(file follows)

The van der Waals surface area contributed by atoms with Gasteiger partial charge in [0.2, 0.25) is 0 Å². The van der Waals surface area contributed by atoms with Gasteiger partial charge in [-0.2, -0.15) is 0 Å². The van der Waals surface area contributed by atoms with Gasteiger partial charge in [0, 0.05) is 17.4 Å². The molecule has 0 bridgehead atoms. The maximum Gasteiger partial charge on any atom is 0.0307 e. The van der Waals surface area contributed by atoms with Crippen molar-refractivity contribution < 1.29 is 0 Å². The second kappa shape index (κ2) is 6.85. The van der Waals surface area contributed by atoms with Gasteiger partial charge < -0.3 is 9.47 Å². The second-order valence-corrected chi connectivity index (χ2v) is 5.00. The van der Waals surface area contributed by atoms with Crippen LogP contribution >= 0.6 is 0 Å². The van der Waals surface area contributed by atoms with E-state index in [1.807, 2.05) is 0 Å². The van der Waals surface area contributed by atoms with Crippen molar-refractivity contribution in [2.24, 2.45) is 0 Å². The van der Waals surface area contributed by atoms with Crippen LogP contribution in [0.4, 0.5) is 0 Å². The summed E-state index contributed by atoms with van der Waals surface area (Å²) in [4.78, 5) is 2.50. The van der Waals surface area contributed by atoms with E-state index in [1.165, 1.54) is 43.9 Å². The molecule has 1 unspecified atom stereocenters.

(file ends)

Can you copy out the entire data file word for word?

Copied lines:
The van der Waals surface area contributed by atoms with Gasteiger partial charge in [0.2, 0.25) is 0 Å². The van der Waals surface area contributed by atoms with Gasteiger partial charge in [-0.2, -0.15) is 0 Å². The van der Waals surface area contributed by atoms with Gasteiger partial charge in [0, 0.05) is 17.4 Å². The molecule has 0 bridgehead atoms. The maximum Gasteiger partial charge on any atom is 0.0307 e. The van der Waals surface area contributed by atoms with Crippen molar-refractivity contribution < 1.29 is 0 Å². The second kappa shape index (κ2) is 6.85. The van der Waals surface area contributed by atoms with Gasteiger partial charge < -0.3 is 9.47 Å². The second-order valence-corrected chi connectivity index (χ2v) is 5.00. The van der Waals surface area contributed by atoms with Crippen LogP contribution >= 0.6 is 0 Å². The van der Waals surface area contributed by atoms with E-state index in [1.807, 2.05) is 0 Å². The van der Waals surface area contributed by atoms with Crippen molar-refractivity contribution in [2.24, 2.45) is 0 Å². The van der Waals surface area contributed by atoms with Crippen LogP contribution in [0.4, 0.5) is 0 Å². The summed E-state index contributed by atoms with van der Waals surface area (Å²) in [4.78, 5) is 2.50. The van der Waals surface area contributed by atoms with E-state index in [1.165, 1.54) is 43.9 Å². The molecule has 1 unspecified atom stereocenters.